Allow patients to contact pharmacists through NHS 111, NHS England recommends
Practice A report on urgent and emergency care in England says patients should be able to use the NHS 111 service to contact a wider range of health professionals
Community pharmacy should be incorporated into the NHS 111 service so the "untapped potential" of the profession can be exploited, a report by NHS England has said.
NHS England's national medical director Sir Bruce Keogh called on the health service to "harness the skills, experience and accessibility of community pharmacies up and down the country" to reduce the pressure on emergency services, in the report published yesterday (November 13).
Patients should be able to use the NHS 111 phone line to contact a wider range of health professionals, including community pharmacists, as part of a fundamental shift in the provision of urgent care away from hospitals, said Sir Bruce's team in response to ongoing review of urgent and emergency care in England.
Patients should be able to use the NHS 111 phone line to contact a wider range of health professionals, including community pharmacists, said the NHS England report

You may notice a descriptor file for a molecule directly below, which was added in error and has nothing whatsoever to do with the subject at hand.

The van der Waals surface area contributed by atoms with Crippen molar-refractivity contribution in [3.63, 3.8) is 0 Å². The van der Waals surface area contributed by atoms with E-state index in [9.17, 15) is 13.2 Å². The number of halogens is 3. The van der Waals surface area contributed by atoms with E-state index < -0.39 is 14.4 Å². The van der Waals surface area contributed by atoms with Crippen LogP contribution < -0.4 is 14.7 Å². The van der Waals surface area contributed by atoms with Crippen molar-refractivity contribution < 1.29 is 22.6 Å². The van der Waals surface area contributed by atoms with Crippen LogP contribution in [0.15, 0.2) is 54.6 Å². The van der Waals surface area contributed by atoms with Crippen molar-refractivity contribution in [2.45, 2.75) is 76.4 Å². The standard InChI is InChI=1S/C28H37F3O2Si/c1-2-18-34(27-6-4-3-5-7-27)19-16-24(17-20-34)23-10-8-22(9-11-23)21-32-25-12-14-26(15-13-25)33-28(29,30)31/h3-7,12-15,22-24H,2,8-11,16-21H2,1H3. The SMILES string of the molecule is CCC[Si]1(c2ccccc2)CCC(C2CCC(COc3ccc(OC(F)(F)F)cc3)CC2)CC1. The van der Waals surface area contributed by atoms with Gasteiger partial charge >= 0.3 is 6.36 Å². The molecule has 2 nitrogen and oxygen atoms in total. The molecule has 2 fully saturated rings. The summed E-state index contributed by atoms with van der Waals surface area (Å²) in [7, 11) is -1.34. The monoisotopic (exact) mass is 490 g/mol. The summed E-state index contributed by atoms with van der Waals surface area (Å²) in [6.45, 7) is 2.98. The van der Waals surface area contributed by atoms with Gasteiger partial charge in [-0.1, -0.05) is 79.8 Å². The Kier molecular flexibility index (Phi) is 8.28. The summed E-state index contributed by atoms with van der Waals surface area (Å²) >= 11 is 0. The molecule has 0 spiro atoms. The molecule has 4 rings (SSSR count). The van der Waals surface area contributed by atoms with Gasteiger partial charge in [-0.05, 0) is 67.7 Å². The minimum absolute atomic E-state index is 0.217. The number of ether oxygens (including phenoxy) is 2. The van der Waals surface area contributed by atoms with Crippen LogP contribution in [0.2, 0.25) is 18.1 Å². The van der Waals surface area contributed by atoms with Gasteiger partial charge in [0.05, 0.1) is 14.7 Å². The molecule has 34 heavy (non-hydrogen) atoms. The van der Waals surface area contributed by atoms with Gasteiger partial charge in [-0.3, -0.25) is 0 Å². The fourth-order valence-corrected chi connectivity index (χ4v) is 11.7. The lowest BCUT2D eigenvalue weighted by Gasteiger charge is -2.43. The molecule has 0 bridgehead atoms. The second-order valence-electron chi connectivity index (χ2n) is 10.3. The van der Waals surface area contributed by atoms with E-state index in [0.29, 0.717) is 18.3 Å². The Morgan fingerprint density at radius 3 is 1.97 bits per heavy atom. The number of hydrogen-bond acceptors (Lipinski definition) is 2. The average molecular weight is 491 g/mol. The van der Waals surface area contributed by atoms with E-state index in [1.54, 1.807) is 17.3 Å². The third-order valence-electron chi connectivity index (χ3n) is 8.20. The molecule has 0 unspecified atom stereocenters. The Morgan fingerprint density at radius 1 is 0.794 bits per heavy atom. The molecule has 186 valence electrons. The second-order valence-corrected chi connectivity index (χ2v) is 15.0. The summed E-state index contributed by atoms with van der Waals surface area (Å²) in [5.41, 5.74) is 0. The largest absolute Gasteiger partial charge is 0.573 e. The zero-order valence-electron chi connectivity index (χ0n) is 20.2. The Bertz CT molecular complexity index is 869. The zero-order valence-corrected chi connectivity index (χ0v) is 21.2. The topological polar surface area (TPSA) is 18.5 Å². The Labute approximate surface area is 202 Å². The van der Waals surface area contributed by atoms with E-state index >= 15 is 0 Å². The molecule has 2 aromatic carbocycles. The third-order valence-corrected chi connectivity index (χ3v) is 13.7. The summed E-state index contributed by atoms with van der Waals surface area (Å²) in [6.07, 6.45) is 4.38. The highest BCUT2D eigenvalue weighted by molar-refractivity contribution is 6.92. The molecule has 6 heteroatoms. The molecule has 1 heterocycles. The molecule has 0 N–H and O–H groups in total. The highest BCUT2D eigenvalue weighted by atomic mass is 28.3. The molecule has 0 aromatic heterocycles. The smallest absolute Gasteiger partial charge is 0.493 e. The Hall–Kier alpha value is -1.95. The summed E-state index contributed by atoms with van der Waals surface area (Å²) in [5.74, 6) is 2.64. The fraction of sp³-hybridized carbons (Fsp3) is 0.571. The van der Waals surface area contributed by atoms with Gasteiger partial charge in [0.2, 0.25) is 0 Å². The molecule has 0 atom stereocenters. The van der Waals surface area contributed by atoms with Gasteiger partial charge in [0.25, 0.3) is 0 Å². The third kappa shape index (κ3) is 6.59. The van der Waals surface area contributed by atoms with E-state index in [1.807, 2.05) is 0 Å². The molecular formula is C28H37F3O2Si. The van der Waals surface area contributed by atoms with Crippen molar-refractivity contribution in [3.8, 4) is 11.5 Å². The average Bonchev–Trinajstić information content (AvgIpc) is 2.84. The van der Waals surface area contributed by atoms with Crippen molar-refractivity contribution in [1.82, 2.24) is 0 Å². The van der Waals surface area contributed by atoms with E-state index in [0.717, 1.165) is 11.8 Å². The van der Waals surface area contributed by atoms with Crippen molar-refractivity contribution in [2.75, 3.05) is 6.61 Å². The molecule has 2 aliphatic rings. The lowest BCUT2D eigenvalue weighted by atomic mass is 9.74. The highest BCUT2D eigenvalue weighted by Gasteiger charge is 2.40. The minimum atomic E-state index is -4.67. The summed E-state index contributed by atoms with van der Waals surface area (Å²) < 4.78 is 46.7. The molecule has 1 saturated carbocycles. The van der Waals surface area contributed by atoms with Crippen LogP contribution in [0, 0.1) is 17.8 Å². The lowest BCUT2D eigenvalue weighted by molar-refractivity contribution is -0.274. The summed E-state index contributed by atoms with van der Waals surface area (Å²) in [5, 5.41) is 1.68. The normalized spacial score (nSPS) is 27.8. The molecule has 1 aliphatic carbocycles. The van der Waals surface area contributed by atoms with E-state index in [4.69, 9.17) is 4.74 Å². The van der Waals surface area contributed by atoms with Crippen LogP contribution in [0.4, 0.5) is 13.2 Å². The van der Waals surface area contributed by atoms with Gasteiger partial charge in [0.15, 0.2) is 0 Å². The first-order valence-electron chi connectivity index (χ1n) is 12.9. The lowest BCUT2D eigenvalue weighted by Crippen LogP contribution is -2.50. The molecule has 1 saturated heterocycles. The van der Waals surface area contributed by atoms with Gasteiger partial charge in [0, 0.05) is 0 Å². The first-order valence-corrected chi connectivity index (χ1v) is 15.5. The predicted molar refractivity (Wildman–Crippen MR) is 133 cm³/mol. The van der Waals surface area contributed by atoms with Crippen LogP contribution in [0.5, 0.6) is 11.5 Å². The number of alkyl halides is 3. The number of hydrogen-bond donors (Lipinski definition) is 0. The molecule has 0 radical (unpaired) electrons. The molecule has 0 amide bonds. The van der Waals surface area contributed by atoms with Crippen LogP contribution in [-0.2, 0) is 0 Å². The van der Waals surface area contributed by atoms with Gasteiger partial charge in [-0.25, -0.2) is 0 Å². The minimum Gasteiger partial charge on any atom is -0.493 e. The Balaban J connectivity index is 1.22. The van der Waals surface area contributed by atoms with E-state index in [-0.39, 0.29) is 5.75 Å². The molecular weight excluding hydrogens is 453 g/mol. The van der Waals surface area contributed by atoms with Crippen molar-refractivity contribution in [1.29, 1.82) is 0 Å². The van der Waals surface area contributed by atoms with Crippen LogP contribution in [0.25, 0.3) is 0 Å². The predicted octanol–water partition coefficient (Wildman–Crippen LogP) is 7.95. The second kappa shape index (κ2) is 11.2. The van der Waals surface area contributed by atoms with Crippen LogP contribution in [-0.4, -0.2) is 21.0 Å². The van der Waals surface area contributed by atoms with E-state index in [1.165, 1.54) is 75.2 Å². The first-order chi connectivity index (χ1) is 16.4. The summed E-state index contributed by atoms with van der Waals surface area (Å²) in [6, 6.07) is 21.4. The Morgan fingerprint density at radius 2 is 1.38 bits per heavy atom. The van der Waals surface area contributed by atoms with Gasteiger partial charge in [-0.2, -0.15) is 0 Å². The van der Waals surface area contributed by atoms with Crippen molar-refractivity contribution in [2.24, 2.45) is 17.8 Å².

More on pharmacy's role in the NHS
Patients should also be able to use the phone service to book a "review" at a pharmacy with extended opening hours, NHS England's urgent and emergency care review team said in the report to health secretary Jeremy Hunt.
The NHS 111 service has come under fire from pharmacists since its pilot in 2010, because less than 3 per cent of callers in the initial sites were referred to pharmacy.
"Community pharmacies are an under-used resource: many are now open 100 hours a week, with a qualified pharmacist on hand to advise on minor illnesses, medication queries and other problems. We can capitalise on the untapped potential and convenience," the report's authors said.
"With four years of training, pharmacists have a wealth of knowledge and experience. We intend to ensure these are utilised more effectively," they added.
The transformation of emergency services was a "major undertaking" and the authors anticipated that it would take between three and five years to enact the changes. The team would deliver its next report in spring 2014, it said.
Celesio UK managing Cormac Tobin said the report recognised the "critical role" pharmacy could play in preventing a winter crisis at A&E departments. The NHS needed a long-term approach to expanding the role of community pharmacy or the health service would face "crisis after crisis", he said.
Pharmacy Voice chief executive Rob Darracott told C+D that the report's recommendations were an "open door" for pharmacy to provide more appropriate care and the sector now needed to "make it happen".
Should pharmacists have a greater role in providing urgent care?